A year after "Batman Returns," we were treated to our first animated Batman adventure. Kevin Conroy's Batman is a fan-favorite interpretation of the character. This version of Bruce Wayne has to deal with one thing he hasn't had to before: love. This creates a fascinating balancing act of a brooding Batman and a guarded Bruce Wayne. It's the sort of portrayal that we had never seen up to this point that made it all the better. Even being a box office bomb upon its release, fans have heralded it as one of the better comic adaptations. It was simultaneously an improvement on the film from 1992 and a look at the darker stories of this character.

"Batman Begins" (2005)

"Batman Begins" had the tough job of being the first live-action Batman film since "Batman & Robin" in 1997. When people heard the name Christian Bale, it left them scratching their heads. Its release in 2005 helped revolutionize the character and make him palatable for a modern audience. Bale's portrayal of both Bruce Wayne and Batman had a similar tone to the comics. With Nolan's direction treating the story like a drama, it was something fresh and exciting. 

"The Lego Batman Movie" (2017)

Besides being a love letter to Batman lore, it also gave us a voice performance to rival Kevin Conroy. Will Arnett's Bruce Wayne and Batman had to manage a tricky tone balance. Arnett nails the suave playboy and dark and brooding superhero. What makes this Lego outing so high on the list is that the film asks him to be a father. The plot point of adopting Robin (Michael Cera) as a son and superhero sidekick gives him surprising depth. Yes, it's nice to see him interact with classic villains like the Joker, but the film wisely focuses on humanizing him. Arnett embraced this newfound take and made a Batman unlike any other.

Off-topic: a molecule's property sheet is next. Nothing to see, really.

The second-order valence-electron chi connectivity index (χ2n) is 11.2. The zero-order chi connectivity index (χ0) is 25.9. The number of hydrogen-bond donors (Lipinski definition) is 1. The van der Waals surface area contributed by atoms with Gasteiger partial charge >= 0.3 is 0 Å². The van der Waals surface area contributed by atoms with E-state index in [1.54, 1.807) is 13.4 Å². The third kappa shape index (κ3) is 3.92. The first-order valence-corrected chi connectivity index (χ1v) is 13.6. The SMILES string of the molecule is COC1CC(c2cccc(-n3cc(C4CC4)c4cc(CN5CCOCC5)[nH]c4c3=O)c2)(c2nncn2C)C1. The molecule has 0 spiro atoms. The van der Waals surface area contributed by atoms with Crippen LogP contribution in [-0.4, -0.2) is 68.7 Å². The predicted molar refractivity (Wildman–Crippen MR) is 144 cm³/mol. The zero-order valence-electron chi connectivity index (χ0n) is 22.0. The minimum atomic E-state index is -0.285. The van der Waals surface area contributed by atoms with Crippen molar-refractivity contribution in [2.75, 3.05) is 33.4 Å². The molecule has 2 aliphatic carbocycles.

"The Batman" (2022)

Not a single film on this list has been as faithful to the source material as "The Batman." Matt Reeves' crime-fueled take on the character allows Robert Pattinson to shine. Some complain that this Bruce Wayne is emo and moody, but this is only his second year of crime-fighting. He's messy, volatile, brutal and doesn't quite understand the hero Gotham city is in desperate need of. Pattinson plays this moral dilemma beautifully and creates a version of Bruce Wayne and Batman unlike any other. It's the rare first in a trilogy that made me more excited to see the hero's growth than what villain he could fight in the sequel. The combination of Reeves's direction and Pattinson's near-silent performance earned a high place on this list. 

"The Dark Knight" (2009)

After "Batman Begins" and a tease of the Joker, people were eager to see what Bale and Nolan did next. The movie's real strength comes from Heath Ledger's brilliant and haunting performance as the Joker. As he says in the story, this version of the character is someone who "just wants to watch the world burn." This sort of monstrous villain brings out the true essence of the Batman hero. It allows him to make heroic sacrifices in the name of a greater good, making him the hero he is. Giving Bruce Wayne a true hero's journey in the backdrop of a crime story made this more than a superhero movie. It is a crime drama disguised as a superhero epic.